Veterans may have wrongly been billed by the Department of Veterans Affairs for emergency room medical treatment at non-VA facilities totaling at least $53.3 million, according to the office of the VA Inspector General.
Following an audit, the IG estimated that "about 17,400 veterans, with bills totaling at least $53.3 million, were negatively affected" by either initial denial or ultimate rejection of their claims for reimbursement.
The IG also estimated that "if corrective actions are not taken, these errors could result in $533 million in improper underpayments to claimants over five years."
The IG's 70-page report, titled "Non-VA Emergency Care Claims Inappropriately Denied and Rejected," said the reimbursement issue rested with the VA's Claims Adjudication and Reimbursement Directorate (CAR) in the VA's Office of Community Care.
Although claimants can appeal denied claims, "CAR was not effectively monitoring veterans' appeals of non-VA emergency care claims decisions," the report said, and "when CAR denies a claim, the claimant may have to pay out of pocket for his or her emergency care."
The IG report found that VA processing errors were rampant in the existing system.
The audit's accuracy review found that "31 percent of denied or rejected non-VA emergency care -- with an estimated billed amount of $716 million -- [was] inappropriately processed from April 1 through September 30, 2017, creating the risk of undue financial burden to an estimated 60,800 veterans."
The report noted that not all processing errors resulted in wrong claim denial decisions, but added that "procedural errors created a risk that claimants could not effectively respond with necessary information to obtain claim approval and payment."
The audit was initiated at the request of former Rep. Tim Walz, D-Minnesota, who previously served as ranking member of the House Veterans Affairs Committee.
Based on whistleblower complaints, Walz asked IG to report on allegations that VA "created perverse incentives for its claims processors to deny veterans' emergency care claims to meet production goals and in turn receive high performance appraisal ratings and bonuses."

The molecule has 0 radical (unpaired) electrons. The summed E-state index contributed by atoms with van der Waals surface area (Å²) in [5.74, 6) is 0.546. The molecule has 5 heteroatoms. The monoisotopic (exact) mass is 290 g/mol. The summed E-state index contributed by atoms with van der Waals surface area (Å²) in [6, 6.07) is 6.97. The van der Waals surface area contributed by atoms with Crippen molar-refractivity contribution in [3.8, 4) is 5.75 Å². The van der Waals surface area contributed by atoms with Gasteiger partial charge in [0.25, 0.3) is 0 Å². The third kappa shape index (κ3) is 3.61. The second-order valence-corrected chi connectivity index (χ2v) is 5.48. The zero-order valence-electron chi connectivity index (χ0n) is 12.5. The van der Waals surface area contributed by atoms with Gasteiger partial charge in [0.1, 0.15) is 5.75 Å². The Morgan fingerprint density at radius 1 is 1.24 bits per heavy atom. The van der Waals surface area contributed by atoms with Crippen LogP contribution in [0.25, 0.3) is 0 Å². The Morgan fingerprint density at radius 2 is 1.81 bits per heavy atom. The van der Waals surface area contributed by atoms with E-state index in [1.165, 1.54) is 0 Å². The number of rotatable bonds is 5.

The results of the audit found that the VA's Claims Adjudication and Reimbursement Directorate did place "more emphasis on the number of claims processed than the accuracy of the claims decisions" in an effort to deal with a growing claims backlog.
At the start of fiscal 2016, claims backlogged more than 30 days totaled 482,000, or 28% of the total of 1.7 million claims, the report said. However, the backlogged claims had increased to 36% of all claims by November 2018, the report said.
In its lengthy responses to the IG's report, the VA generally concurred with the findings while listing a number of efforts to improve the accuracy of the reimbursement claims process and make them more timely.
In his response, Dr. Richard Stone, the executive in charge of the Veterans Health Administration, said that "paying claims timely and accurately is a priority for VHA and we take this responsibility very seriously."
"VHA greatly appreciates OIG's findings," Stone said.
He added that CAR had already "self-identified" problems in the reimbursement system and had begun to take corrective action before the IG's report was filed.
The corrective actions included "Initiating nationwide quality and accuracy reviews, specifically on denied and rejected claims, to assess processing accuracy and identify additional staff training needed to address processing error trends," Stone said.
-- Richard Sisk can be reached at email@example.com.